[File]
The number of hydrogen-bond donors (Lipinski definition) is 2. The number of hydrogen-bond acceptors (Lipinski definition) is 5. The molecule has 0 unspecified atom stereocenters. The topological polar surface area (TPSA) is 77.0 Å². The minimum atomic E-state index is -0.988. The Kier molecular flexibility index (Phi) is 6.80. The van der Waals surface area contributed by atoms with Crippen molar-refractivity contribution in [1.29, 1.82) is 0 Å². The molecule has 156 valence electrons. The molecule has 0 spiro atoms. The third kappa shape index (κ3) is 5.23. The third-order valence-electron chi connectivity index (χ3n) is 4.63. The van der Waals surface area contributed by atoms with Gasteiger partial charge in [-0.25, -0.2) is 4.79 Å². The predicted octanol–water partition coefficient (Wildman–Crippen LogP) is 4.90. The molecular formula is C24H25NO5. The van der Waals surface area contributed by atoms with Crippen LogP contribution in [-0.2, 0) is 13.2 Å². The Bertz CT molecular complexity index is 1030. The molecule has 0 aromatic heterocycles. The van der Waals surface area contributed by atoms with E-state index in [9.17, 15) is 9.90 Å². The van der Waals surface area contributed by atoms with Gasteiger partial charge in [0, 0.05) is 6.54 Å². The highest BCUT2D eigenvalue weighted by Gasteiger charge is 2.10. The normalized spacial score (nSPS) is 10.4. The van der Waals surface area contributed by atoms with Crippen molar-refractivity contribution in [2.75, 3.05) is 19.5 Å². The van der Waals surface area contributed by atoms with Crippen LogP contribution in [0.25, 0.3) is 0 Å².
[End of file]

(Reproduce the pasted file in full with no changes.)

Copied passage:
The number of hydrogen-bond donors (Lipinski definition) is 2. The number of hydrogen-bond acceptors (Lipinski definition) is 5. The molecule has 0 unspecified atom stereocenters. The topological polar surface area (TPSA) is 77.0 Å². The minimum atomic E-state index is -0.988. The Kier molecular flexibility index (Phi) is 6.80. The van der Waals surface area contributed by atoms with Crippen molar-refractivity contribution in [1.29, 1.82) is 0 Å². The molecule has 156 valence electrons. The molecule has 0 spiro atoms. The third kappa shape index (κ3) is 5.23. The third-order valence-electron chi connectivity index (χ3n) is 4.63. The van der Waals surface area contributed by atoms with Gasteiger partial charge in [-0.25, -0.2) is 4.79 Å². The predicted octanol–water partition coefficient (Wildman–Crippen LogP) is 4.90. The molecular formula is C24H25NO5. The van der Waals surface area contributed by atoms with Crippen LogP contribution in [-0.2, 0) is 13.2 Å². The Bertz CT molecular complexity index is 1030. The molecule has 0 aromatic heterocycles. The van der Waals surface area contributed by atoms with E-state index in [9.17, 15) is 9.90 Å². The van der Waals surface area contributed by atoms with Gasteiger partial charge in [0, 0.05) is 6.54 Å². The highest BCUT2D eigenvalue weighted by Gasteiger charge is 2.10. The normalized spacial score (nSPS) is 10.4. The van der Waals surface area contributed by atoms with Crippen molar-refractivity contribution in [2.75, 3.05) is 19.5 Å². The van der Waals surface area contributed by atoms with Crippen LogP contribution in [0.25, 0.3) is 0 Å².